OPINION: My vision for the ZF’s future: inclusive, modern, thoroughly unapologetic

OPINION: My vision for the ZF’s future: inclusive, modern, thoroughly unapologetic

Arieh Miller
Arieh Miller

by Arieh Miller, Executive Director, Zionist Federation 

Arieh Miller
Arieh Miller

Middle of August, I thought to myself; that seems like a sensible time of year to start a new job. School’s out, everyone’s on holiday.

The perfect opportunity to ease in, learn the ropes, and get the blue-and-white flag angled juuuust right on my new desk.

Slow start? Not a bit of it. Less than a month into my new role as director of the ZF, we’ve had to deal with visits from both the Israeli football team and the Israeli prime minister.

With any other country, these visits would pass without too much notice. But, as I know from my previous role at the Israeli Embassy, Israel isn’t treated like any other country.

So within weeks of starting, we were supporting Israel both on the pitch and on the streets.

We brought more than 100 people with us to Cardiff to cheer on the boys in blue as they shocked their hosts with a park-the-bus style nil-nil draw.

Alongside that, our solidarity rally celebrated the most diverse team and country in the Middle East.

Only a few days later, we were back out on the streets again. This time, things were a lot less pleasant.

The imminent arrival of Prime Minister Benjamin Netanyahu brought out a braying mob in full force outside Downing Street, hundreds of anti-Israel demonstrators raging against the possible presence of a democratically-elected head of government while huddling up to Hezbollah and Hamas flags.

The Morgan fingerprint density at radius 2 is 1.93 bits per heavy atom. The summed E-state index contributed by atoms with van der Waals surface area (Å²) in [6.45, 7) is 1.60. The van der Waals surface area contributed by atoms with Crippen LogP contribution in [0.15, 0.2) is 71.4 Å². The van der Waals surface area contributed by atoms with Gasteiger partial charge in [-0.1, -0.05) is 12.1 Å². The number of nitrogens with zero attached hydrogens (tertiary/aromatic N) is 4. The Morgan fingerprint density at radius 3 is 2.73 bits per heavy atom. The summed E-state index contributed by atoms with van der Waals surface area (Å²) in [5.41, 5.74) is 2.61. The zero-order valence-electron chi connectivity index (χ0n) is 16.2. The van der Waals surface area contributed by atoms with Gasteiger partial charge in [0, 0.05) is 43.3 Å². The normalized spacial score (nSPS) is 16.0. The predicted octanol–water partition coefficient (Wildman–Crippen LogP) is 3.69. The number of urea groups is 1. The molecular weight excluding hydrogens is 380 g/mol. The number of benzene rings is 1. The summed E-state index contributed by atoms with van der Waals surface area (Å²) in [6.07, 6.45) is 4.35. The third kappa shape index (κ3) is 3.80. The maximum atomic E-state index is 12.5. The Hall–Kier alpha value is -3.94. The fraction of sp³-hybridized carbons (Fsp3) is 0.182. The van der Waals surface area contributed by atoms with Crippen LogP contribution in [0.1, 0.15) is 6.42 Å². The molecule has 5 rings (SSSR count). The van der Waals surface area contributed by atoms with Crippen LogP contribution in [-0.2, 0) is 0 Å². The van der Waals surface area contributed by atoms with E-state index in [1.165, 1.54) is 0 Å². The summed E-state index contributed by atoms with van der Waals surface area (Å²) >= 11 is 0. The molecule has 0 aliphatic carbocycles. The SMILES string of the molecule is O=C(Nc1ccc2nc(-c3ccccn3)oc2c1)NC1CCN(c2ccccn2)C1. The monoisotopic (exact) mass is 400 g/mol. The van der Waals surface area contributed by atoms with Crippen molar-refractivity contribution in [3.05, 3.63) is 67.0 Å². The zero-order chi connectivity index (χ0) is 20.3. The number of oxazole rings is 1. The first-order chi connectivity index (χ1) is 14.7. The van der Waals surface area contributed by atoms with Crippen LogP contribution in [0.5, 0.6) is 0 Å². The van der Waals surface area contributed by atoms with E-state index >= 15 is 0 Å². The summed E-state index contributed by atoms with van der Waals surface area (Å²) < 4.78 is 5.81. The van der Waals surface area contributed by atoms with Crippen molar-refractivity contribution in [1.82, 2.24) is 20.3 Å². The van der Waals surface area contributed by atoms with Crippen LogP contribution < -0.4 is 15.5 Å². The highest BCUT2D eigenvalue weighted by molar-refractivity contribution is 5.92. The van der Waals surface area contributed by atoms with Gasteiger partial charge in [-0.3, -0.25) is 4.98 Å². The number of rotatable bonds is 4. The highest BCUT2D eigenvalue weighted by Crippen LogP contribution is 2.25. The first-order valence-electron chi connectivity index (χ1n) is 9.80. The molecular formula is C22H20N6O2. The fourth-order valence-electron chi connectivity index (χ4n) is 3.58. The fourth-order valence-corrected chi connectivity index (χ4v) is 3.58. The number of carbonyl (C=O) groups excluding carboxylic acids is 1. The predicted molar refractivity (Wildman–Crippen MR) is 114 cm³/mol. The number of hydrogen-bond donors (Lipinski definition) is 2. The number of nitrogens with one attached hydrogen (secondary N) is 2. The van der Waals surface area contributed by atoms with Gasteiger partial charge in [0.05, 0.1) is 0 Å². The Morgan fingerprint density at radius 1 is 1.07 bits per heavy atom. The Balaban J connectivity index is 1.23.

There we were – hundreds of ordinary people, supporting Israel, standing shoulder-to-shoulder against the hate.

Those are the twin goals of the ZF right there – celebrating Israel, and challenging her enemies. The three words that encapsulate my vision for the future of the ZF are: inclusive, modern and unapologetic.

 Inclusive, because we can’t make that case alone. The Jewish community is too small to fight itself. That means we have to find a space for everyone, whether left or right, religious or secular.

The Jewish community is blessed with some of the most respected, well connected communal bodies – and some of the most passionate and talented grassroots groups, too.

Everyone has a part to play. But the Jewish community is also too small to fight by itself.

This can’t just be a Jewish cause.

It shouldn’t just be Jews who care when fascist flags are brazenly displayed outside the residence of our Prime Minister.

Shouldn’t just be Jews who worry when anti-Semitism gets a free pass out of all the prejudices.

We’ve built ties with Christians – why not Hindus? Atheists? Muslims?

Modern, because we have to keep finding new, better and smarter ways to engage with both supporters and the general public. We need to network, to find the right messages that work for different audiences, and to fully capitalise on the potential of social media.

This needs to be part and parcel of engaging with the younger side of our community. It cannot simply be left to the handful of under 40s who are currently involved in the community.

We need to do more work to engage and inspire younger people to actually want to be part of this community we are so proud of.

And unapologetic. It’s time for Israel supporters to stop hiding. Israel is a liberal democracy in a region ping-ponging between Soviet-style dictatorship and Dark Ages-inspired theocracies.

Yes, there are many things you can criticise, but we can’t lose sight of the fact that our enemies aren’t out to fix a policy here or redraw a border there.

They oppose the Jewish right to self-determination altogether – and we have to stand strong against them, because no one else will.

The ZF has a huge amount of history. This week, Netanyahu took the time to see the original copy of the Balfour Declaration, the document that binds our two great countries together.

As the original recipients and the only named organisation in the letter, the ZF feels a particular sense of pride in our place in Zionist history.

We helped bring about the re-establishment of the Israel, which has already proved in so many ways to be a light unto the nations.

Our goal is to keep magnifying that light, so that as many people as possible are aware of it – and to keep fighting those who would snuff it out.

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